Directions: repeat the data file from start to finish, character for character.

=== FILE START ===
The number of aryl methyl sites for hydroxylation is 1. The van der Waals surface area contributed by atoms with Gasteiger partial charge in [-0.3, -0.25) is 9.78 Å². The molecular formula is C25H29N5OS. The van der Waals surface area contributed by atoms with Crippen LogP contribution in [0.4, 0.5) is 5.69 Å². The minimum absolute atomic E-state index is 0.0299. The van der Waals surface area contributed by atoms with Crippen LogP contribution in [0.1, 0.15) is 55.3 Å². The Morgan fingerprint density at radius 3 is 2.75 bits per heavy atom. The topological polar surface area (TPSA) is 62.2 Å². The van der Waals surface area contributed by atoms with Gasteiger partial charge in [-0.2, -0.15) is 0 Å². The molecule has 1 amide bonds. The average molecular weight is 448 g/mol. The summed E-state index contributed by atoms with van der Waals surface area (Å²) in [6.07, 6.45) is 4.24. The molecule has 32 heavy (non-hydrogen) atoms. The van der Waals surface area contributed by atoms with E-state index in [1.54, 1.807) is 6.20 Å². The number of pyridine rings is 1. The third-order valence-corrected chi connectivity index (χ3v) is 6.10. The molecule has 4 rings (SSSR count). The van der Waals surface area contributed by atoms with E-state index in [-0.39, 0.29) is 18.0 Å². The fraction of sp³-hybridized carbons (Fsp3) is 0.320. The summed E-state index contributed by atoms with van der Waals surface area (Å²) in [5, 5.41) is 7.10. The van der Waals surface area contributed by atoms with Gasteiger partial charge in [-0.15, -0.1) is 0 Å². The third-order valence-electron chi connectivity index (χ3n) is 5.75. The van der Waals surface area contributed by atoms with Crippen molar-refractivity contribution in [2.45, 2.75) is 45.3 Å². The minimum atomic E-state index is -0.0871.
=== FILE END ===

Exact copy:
The number of aryl methyl sites for hydroxylation is 1. The van der Waals surface area contributed by atoms with Gasteiger partial charge in [-0.3, -0.25) is 9.78 Å². The molecular formula is C25H29N5OS. The van der Waals surface area contributed by atoms with Crippen LogP contribution in [0.4, 0.5) is 5.69 Å². The minimum absolute atomic E-state index is 0.0299. The van der Waals surface area contributed by atoms with Crippen LogP contribution in [0.1, 0.15) is 55.3 Å². The Morgan fingerprint density at radius 3 is 2.75 bits per heavy atom. The topological polar surface area (TPSA) is 62.2 Å². The van der Waals surface area contributed by atoms with Gasteiger partial charge in [-0.2, -0.15) is 0 Å². The molecule has 1 amide bonds. The average molecular weight is 448 g/mol. The summed E-state index contributed by atoms with van der Waals surface area (Å²) in [6.07, 6.45) is 4.24. The molecule has 32 heavy (non-hydrogen) atoms. The van der Waals surface area contributed by atoms with E-state index in [1.54, 1.807) is 6.20 Å². The number of pyridine rings is 1. The third-order valence-corrected chi connectivity index (χ3v) is 6.10. The molecule has 4 rings (SSSR count). The van der Waals surface area contributed by atoms with E-state index in [-0.39, 0.29) is 18.0 Å². The fraction of sp³-hybridized carbons (Fsp3) is 0.320. The summed E-state index contributed by atoms with van der Waals surface area (Å²) in [5, 5.41) is 7.10. The van der Waals surface area contributed by atoms with Gasteiger partial charge in [-0.15, -0.1) is 0 Å². The third-order valence-electron chi connectivity index (χ3n) is 5.75. The van der Waals surface area contributed by atoms with Crippen molar-refractivity contribution in [2.45, 2.75) is 45.3 Å². The minimum atomic E-state index is -0.0871.